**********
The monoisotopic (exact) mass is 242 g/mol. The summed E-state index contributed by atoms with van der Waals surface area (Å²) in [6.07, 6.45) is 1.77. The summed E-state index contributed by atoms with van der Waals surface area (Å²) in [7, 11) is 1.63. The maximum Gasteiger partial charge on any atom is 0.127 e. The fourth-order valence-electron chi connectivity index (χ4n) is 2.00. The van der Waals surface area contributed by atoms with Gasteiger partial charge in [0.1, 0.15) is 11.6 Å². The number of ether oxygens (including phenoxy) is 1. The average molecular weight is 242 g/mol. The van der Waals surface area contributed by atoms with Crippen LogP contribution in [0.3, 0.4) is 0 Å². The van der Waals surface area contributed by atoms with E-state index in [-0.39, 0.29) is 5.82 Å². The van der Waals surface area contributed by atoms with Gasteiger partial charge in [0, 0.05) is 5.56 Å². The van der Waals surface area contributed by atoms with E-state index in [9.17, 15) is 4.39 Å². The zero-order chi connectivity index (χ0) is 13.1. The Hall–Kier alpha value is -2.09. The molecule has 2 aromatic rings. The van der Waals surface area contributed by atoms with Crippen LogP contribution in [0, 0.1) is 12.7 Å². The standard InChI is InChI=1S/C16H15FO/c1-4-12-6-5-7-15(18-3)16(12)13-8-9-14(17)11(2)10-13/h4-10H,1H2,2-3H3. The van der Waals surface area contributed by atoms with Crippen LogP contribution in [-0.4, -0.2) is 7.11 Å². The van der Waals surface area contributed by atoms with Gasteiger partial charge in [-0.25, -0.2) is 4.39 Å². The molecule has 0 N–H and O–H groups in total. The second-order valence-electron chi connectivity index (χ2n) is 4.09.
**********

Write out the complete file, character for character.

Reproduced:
The monoisotopic (exact) mass is 242 g/mol. The summed E-state index contributed by atoms with van der Waals surface area (Å²) in [6.07, 6.45) is 1.77. The summed E-state index contributed by atoms with van der Waals surface area (Å²) in [7, 11) is 1.63. The maximum Gasteiger partial charge on any atom is 0.127 e. The fourth-order valence-electron chi connectivity index (χ4n) is 2.00. The van der Waals surface area contributed by atoms with Gasteiger partial charge in [0.1, 0.15) is 11.6 Å². The number of ether oxygens (including phenoxy) is 1. The average molecular weight is 242 g/mol. The van der Waals surface area contributed by atoms with Crippen LogP contribution in [0.3, 0.4) is 0 Å². The van der Waals surface area contributed by atoms with E-state index in [-0.39, 0.29) is 5.82 Å². The van der Waals surface area contributed by atoms with Gasteiger partial charge in [0, 0.05) is 5.56 Å². The van der Waals surface area contributed by atoms with E-state index in [9.17, 15) is 4.39 Å². The zero-order chi connectivity index (χ0) is 13.1. The Hall–Kier alpha value is -2.09. The molecule has 2 aromatic rings. The van der Waals surface area contributed by atoms with Crippen LogP contribution in [0, 0.1) is 12.7 Å². The standard InChI is InChI=1S/C16H15FO/c1-4-12-6-5-7-15(18-3)16(12)13-8-9-14(17)11(2)10-13/h4-10H,1H2,2-3H3. The van der Waals surface area contributed by atoms with Crippen LogP contribution in [-0.4, -0.2) is 7.11 Å². The van der Waals surface area contributed by atoms with Gasteiger partial charge in [-0.25, -0.2) is 4.39 Å². The molecule has 0 N–H and O–H groups in total. The second-order valence-electron chi connectivity index (χ2n) is 4.09.